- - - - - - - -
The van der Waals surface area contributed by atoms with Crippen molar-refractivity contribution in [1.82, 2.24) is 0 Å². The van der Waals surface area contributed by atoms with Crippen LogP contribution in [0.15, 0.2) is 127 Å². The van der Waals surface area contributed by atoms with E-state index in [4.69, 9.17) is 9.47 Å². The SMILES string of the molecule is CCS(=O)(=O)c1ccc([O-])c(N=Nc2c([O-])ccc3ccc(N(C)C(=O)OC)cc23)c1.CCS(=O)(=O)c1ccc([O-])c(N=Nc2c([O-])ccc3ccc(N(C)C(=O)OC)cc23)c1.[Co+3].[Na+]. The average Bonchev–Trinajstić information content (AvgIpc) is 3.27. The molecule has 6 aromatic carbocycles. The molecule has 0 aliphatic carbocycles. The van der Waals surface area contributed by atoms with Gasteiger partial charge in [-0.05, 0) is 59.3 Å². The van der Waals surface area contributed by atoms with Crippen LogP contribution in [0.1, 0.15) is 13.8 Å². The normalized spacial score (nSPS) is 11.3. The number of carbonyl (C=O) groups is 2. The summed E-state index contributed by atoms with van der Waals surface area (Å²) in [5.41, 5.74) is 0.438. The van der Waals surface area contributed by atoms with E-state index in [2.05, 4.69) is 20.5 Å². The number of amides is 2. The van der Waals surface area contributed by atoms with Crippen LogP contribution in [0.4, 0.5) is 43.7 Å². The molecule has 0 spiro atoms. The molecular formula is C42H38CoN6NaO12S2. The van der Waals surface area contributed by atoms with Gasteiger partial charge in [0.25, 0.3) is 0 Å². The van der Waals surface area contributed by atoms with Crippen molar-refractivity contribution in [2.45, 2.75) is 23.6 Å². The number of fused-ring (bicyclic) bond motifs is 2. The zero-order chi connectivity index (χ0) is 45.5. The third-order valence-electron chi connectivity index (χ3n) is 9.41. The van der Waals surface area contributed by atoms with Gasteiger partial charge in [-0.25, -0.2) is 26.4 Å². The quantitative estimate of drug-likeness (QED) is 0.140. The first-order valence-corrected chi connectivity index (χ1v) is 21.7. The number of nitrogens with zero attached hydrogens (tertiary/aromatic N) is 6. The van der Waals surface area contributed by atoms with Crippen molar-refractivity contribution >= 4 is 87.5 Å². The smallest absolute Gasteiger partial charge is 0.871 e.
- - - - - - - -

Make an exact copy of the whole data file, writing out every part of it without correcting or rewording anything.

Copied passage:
The van der Waals surface area contributed by atoms with Crippen molar-refractivity contribution in [1.82, 2.24) is 0 Å². The van der Waals surface area contributed by atoms with Crippen LogP contribution in [0.15, 0.2) is 127 Å². The van der Waals surface area contributed by atoms with E-state index in [4.69, 9.17) is 9.47 Å². The SMILES string of the molecule is CCS(=O)(=O)c1ccc([O-])c(N=Nc2c([O-])ccc3ccc(N(C)C(=O)OC)cc23)c1.CCS(=O)(=O)c1ccc([O-])c(N=Nc2c([O-])ccc3ccc(N(C)C(=O)OC)cc23)c1.[Co+3].[Na+]. The average Bonchev–Trinajstić information content (AvgIpc) is 3.27. The molecule has 6 aromatic carbocycles. The molecule has 0 aliphatic carbocycles. The van der Waals surface area contributed by atoms with Gasteiger partial charge in [-0.05, 0) is 59.3 Å². The van der Waals surface area contributed by atoms with Crippen LogP contribution in [0.1, 0.15) is 13.8 Å². The normalized spacial score (nSPS) is 11.3. The number of carbonyl (C=O) groups is 2. The summed E-state index contributed by atoms with van der Waals surface area (Å²) in [5.41, 5.74) is 0.438. The van der Waals surface area contributed by atoms with E-state index in [2.05, 4.69) is 20.5 Å². The number of amides is 2. The van der Waals surface area contributed by atoms with Crippen LogP contribution in [0.4, 0.5) is 43.7 Å². The molecule has 0 spiro atoms. The molecular formula is C42H38CoN6NaO12S2. The van der Waals surface area contributed by atoms with Gasteiger partial charge in [0.25, 0.3) is 0 Å². The van der Waals surface area contributed by atoms with Crippen molar-refractivity contribution in [2.45, 2.75) is 23.6 Å². The number of fused-ring (bicyclic) bond motifs is 2. The zero-order chi connectivity index (χ0) is 45.5. The third-order valence-electron chi connectivity index (χ3n) is 9.41. The van der Waals surface area contributed by atoms with Gasteiger partial charge in [-0.25, -0.2) is 26.4 Å². The quantitative estimate of drug-likeness (QED) is 0.140. The first-order valence-corrected chi connectivity index (χ1v) is 21.7. The number of nitrogens with zero attached hydrogens (tertiary/aromatic N) is 6. The van der Waals surface area contributed by atoms with Crippen molar-refractivity contribution >= 4 is 87.5 Å². The smallest absolute Gasteiger partial charge is 0.871 e.